Join Rick Morris for an in-depth discussion in this video Art & Motion, part of Creative Inspirations: Rick Morris, Motion Graphics Designer.
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(Music playing.) So initially I started as an illustrator, everybody starts from something at some point. I was just a constant and persistent nonstop scribbler. Cars were one of my first fascinations. I grew up in Detroit, so there was no avoiding it. Sit down lies, these were just some sort of figures. Okay, random scribbles. I was just sort of, I was going further like for these primitive shapes and I don't start out figuring out what the end result is going to be.
I hit on an image, I hit an idea or something and then I decide where I am going to take it, whether it's going to become a motion piece, contribute to our project I'm working on or just become a static painted personal item for me. Type-wise, there is just not one way of working with type. Type is as open and expansive and expressive to me as anything else, any shape, form, object or whatever. I just like to be just as free and uncalculated with that as possible.
I will just sit and fill up a page and then one page will turn into three pages, will turn into like pretty much half a book by the time I am done. This is kind of a demonstration of the continuation of the line thing. Once you develop a lyrical line flow, it's like developing a lyrical rhyme flow or any other kind of flow or ice skating or whatever it takes. It's just this one nonstop motion that just takes you through and everything connects and you know every curve and bend to make it, twist and turn and just when it's needed.
Everything is a line drawing before it becomes a flowed in, inked in colored, finished deal. People who don't draw basically just go find images in different places, scan things and then just paste them together. Learning how to do draw gives you the ability to where if you just have a head shot, or like down to the mid level shoulders or something. If you have to finish something off, you understand the rest of that physical form, or whether it's a car or a building or an animal or? You have a complete understanding of what it takes to complete that.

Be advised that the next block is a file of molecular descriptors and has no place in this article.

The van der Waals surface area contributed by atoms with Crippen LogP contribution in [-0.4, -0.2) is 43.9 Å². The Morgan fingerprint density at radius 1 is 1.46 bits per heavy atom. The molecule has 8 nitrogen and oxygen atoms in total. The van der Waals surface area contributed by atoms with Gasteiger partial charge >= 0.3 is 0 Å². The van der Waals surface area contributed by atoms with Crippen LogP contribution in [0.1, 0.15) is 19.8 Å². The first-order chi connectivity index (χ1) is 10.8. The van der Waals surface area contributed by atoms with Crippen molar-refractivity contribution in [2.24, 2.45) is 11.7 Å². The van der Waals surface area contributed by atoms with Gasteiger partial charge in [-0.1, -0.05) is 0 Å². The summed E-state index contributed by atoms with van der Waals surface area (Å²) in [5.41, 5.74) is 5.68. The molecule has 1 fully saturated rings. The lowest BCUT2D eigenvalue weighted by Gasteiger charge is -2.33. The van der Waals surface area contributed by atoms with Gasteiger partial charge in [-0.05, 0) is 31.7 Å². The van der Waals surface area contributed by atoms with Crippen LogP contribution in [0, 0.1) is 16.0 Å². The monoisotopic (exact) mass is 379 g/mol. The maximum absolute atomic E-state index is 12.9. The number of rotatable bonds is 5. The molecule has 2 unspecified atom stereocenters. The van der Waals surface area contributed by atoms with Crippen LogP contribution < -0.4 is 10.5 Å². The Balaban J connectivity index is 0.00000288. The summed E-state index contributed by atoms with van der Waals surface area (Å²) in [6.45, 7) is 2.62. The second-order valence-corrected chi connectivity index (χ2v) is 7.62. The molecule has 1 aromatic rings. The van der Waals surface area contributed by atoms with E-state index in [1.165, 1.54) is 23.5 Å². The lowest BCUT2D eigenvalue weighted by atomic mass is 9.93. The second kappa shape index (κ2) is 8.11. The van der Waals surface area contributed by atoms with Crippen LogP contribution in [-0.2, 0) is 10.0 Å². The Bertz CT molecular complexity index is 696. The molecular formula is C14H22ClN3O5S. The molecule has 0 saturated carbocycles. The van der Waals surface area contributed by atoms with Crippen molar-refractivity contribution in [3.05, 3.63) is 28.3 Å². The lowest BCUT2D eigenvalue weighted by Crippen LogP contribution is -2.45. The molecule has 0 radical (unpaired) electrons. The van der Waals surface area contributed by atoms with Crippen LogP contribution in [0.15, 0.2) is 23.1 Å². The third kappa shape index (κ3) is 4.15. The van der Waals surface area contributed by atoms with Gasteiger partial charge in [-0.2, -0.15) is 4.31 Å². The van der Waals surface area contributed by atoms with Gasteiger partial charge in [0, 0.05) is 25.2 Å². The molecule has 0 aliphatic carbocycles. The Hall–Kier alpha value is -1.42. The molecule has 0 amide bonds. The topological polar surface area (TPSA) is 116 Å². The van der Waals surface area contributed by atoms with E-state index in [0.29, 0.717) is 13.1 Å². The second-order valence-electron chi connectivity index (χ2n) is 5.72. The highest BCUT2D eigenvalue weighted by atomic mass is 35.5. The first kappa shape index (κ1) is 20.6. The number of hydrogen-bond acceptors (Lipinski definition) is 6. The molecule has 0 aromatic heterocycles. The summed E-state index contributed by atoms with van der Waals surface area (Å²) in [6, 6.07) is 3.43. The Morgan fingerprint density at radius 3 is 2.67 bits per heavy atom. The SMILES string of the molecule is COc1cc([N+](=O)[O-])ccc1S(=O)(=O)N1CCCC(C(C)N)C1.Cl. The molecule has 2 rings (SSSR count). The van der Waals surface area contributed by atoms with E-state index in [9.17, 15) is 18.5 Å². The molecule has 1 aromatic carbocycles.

So you are fine with the starter pieces to get you going. The illustration thing figures in prominently here. It always has for me. These folks were calling for a "Sal Bassy" approach and I know he is everybody's hero, but that's because his specific style just came from illustration and somehow being born of that, it just gave him a patent signature look to everything he developed.
Created like all these different variations on a theme. Which in brief means if you took a speedometer like this, which was like the first frame and broke it down to the fundamentals, it ultimately just becomes a circle and then it's just design play with that. The graphic becoming the sort of like illustrated element. To me what makes a motion piece great, truly? There's the technical school that is always going to be alert and aware of what people are doing with rabbit in a hat tricks, and visual magic and special effects flies. I think there is some truly amazing things happening.
Then there is the other school is, what kind of a story are you telling and that can be done on the lowest of low-fi kind of approaches and treatments. It doesn't require big effects. It doesn't require heavy gear. I mean it can be as simple as just a line drawing moving across the screen. If I feel a sense of that I am being taken somewhere, especially if I am being taken somewhere unexpectedly, then that makes for a great motion piece to me.
I love unexpected endings.